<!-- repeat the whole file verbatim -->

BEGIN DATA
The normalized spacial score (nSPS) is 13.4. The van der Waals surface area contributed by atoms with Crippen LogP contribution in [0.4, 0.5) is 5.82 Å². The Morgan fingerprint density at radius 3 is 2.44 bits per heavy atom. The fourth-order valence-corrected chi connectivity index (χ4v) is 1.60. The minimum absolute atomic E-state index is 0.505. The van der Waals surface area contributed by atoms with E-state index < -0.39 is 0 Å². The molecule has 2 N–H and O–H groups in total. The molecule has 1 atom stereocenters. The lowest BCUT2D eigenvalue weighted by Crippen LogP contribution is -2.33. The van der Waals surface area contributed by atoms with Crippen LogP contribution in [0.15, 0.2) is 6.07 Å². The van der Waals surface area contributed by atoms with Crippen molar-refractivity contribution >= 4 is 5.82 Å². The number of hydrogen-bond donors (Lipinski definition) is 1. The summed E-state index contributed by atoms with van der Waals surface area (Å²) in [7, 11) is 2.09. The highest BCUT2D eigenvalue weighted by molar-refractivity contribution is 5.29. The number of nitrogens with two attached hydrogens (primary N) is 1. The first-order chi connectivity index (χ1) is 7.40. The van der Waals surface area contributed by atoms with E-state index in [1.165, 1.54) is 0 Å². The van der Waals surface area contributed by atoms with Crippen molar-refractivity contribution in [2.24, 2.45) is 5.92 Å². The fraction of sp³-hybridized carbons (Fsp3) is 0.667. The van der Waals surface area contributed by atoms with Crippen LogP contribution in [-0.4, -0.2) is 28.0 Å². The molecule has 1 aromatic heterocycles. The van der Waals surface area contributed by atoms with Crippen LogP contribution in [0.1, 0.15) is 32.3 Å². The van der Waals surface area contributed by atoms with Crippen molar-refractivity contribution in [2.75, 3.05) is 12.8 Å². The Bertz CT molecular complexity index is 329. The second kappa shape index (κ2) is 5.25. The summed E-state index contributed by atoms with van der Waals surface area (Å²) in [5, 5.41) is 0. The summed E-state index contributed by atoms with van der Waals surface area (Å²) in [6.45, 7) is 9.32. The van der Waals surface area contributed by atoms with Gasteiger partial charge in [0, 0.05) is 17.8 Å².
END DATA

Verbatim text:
The normalized spacial score (nSPS) is 13.4. The van der Waals surface area contributed by atoms with Crippen LogP contribution in [0.4, 0.5) is 5.82 Å². The Morgan fingerprint density at radius 3 is 2.44 bits per heavy atom. The fourth-order valence-corrected chi connectivity index (χ4v) is 1.60. The minimum absolute atomic E-state index is 0.505. The van der Waals surface area contributed by atoms with E-state index < -0.39 is 0 Å². The molecule has 2 N–H and O–H groups in total. The molecule has 1 atom stereocenters. The lowest BCUT2D eigenvalue weighted by Crippen LogP contribution is -2.33. The van der Waals surface area contributed by atoms with Crippen LogP contribution in [0.15, 0.2) is 6.07 Å². The van der Waals surface area contributed by atoms with Crippen molar-refractivity contribution >= 4 is 5.82 Å². The number of hydrogen-bond donors (Lipinski definition) is 1. The summed E-state index contributed by atoms with van der Waals surface area (Å²) in [7, 11) is 2.09. The highest BCUT2D eigenvalue weighted by molar-refractivity contribution is 5.29. The number of nitrogens with two attached hydrogens (primary N) is 1. The first-order chi connectivity index (χ1) is 7.40. The van der Waals surface area contributed by atoms with E-state index in [1.165, 1.54) is 0 Å². The van der Waals surface area contributed by atoms with Crippen molar-refractivity contribution in [2.24, 2.45) is 5.92 Å². The fraction of sp³-hybridized carbons (Fsp3) is 0.667. The van der Waals surface area contributed by atoms with Crippen LogP contribution in [-0.4, -0.2) is 28.0 Å². The molecule has 1 aromatic heterocycles. The van der Waals surface area contributed by atoms with Crippen LogP contribution in [0.1, 0.15) is 32.3 Å². The van der Waals surface area contributed by atoms with Crippen molar-refractivity contribution in [2.75, 3.05) is 12.8 Å². The Bertz CT molecular complexity index is 329. The second kappa shape index (κ2) is 5.25. The summed E-state index contributed by atoms with van der Waals surface area (Å²) in [5, 5.41) is 0. The summed E-state index contributed by atoms with van der Waals surface area (Å²) in [6.45, 7) is 9.32. The van der Waals surface area contributed by atoms with Gasteiger partial charge in [0, 0.05) is 17.8 Å².